Processing data for a few hundred stocks might take several hours. If you intend to process several months or years of data, then you will probably want to run the jobs on a cluster, in which case you might face memory constraints on each compute node. The buffer size allows you to fix the maximum memory required in advance. Note as well that there is not much benefit to increasing buffer sizes beyond a certain point because 100,000 messages per day is relative large number, but only amounts to 10 writes (at a 10,000 buffer a size).

In addition to processing the binary messages, prickle generates reconstructed order books. The process for doing so centers around the nature of the message data. In particular, Nasdaq reduces the amount of data passed directly by each message by using reference numbers on orders that update earlier orders. For example, if the original order specified (type=‘A’, name=’AAPL’, price=135.00, shares=100, refno=123456789), then a subsequent message informing market participants that the order was executed would look something like this: (type=‘E’, shares=100, refno=123456789). Therefore, instead of simply using each order to directly make changes to the order book, unpack maintains a list of outstanding orders that it uses to keep track of the current state of each order, and fill-in missing data from incoming messages that can then be used to make updates to order books. The complete flow of events is shown in the figure below.

unpack flow chart

As you can see, unpack generates (or updates) five databases: NOII messages, system messages, trade messages, messages, and (order) books.

  1. NOII Messages: net order imbalances and crossing messages.
  2. System Messages: critical system-wide information (e.g., start of trading).
  3. Trade Messages: indicate trades against hidden (non-displayed) liquidity.
  4. Messages: all other messages related to order book updates.
  5. Books: snapshots of limit order books following each update.

Finally, unpack provides two methods for storing the processed data.

  1. CSV: The simplest choice is to store the data in csv files, organized by type, date, and security name. The organization is natural for research intending to perform analysis at the stock-day level. This choice is similar to the HDF5 choice in terms of organization and workflow, but loading data is considerably slower. In addition, the entire stock-day file must be loaded into memory before any slicing can be applied. A benefit of this format is that the data is stored in an easily interpreted manner.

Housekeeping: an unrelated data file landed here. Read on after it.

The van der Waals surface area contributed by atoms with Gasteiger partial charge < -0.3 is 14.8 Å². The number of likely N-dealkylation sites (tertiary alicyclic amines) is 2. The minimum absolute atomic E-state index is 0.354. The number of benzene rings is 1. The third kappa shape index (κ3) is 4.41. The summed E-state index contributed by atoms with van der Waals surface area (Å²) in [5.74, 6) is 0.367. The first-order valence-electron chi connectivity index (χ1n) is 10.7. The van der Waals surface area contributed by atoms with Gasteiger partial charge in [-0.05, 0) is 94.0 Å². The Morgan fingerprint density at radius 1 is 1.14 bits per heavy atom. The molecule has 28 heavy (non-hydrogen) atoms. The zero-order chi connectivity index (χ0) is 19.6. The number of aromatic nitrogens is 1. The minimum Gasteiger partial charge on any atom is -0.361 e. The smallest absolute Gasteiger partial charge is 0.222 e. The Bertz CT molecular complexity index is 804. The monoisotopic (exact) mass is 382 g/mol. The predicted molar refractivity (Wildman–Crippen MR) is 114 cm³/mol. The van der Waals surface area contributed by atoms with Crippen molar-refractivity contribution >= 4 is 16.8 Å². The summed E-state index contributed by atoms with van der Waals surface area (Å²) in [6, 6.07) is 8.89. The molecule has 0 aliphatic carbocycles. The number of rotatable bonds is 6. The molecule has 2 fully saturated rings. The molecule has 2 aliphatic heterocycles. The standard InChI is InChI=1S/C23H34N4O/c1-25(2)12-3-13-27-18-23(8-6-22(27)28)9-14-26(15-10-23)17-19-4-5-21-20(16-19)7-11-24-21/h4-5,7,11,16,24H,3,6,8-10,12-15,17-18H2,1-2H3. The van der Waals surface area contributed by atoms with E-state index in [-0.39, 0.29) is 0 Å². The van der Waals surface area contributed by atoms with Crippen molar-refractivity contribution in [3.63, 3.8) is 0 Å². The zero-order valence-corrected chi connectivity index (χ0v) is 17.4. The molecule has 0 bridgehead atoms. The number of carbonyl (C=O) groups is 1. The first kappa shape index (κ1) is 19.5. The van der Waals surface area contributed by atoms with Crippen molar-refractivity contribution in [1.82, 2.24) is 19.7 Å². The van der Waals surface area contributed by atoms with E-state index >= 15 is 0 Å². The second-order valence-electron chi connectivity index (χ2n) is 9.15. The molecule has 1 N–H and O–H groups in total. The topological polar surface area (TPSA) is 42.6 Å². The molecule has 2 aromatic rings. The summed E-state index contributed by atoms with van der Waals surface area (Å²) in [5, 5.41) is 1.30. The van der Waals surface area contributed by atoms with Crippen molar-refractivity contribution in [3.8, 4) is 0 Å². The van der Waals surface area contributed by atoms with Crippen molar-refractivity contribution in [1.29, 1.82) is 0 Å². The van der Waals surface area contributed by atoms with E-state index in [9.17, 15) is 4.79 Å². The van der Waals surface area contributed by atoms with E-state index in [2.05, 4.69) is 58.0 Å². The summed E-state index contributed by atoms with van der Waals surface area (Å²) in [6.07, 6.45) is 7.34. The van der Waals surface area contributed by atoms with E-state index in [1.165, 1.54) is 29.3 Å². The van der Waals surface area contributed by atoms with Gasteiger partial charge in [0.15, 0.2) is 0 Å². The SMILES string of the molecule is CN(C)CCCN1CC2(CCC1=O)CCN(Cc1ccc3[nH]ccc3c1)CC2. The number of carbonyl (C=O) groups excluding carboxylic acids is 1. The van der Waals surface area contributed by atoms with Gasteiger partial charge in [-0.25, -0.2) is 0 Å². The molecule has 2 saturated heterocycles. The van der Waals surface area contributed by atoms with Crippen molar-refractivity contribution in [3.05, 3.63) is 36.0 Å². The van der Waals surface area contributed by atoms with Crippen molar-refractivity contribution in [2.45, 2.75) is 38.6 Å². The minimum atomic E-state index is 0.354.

2. HDF5: HDF5 is a popular choice for storing scientific data. With this option, data is organized by day, security, and type. It is therefore intended to be handled on a stock-day basis. Loading message or order book data for a single stock on a single day is extremely fast. The downside is that data is stored as a single data type (integers). Therefore, some of the data is not directly interpretable (e.g., the message types). In contrast to csv files, HDF5 files can be sliced before loading data into Python.




This package requires Python 3. By default, the data is stored in text files. You will need the following to create HDF5 databases (these are not installed automatically):

  1. HDF5.

After you have installed and configured these, install prickle using the formula below:

python3 -m venv venv
source venv/bin/activate
git clone
cd prickle
pip install -e .

The formula installs the package into a virtual environment in "editable" mode so that any changes you might want to make will take effect the next time you open Python.

Basic Usage

To create a new HDF5 database for AAPL and GOOG stocks from an ITCH data file S010113-v41.txt:

import prickle as pk

          names=['GOOG', 'AAPL'],

This will create a file itch.hdf5 containing message and order book data for Google and Apple. To read the order book data back into your Python session, use'itch.hdf5',


Create massive datasets quickly by running jobs simultaneously (e.g. on your university's cluster).


This package is released under an MIT license. Please cite me (e.g. Prickle (Version 0.1, 2018)).


A Python toolkit for high-frequency trade research.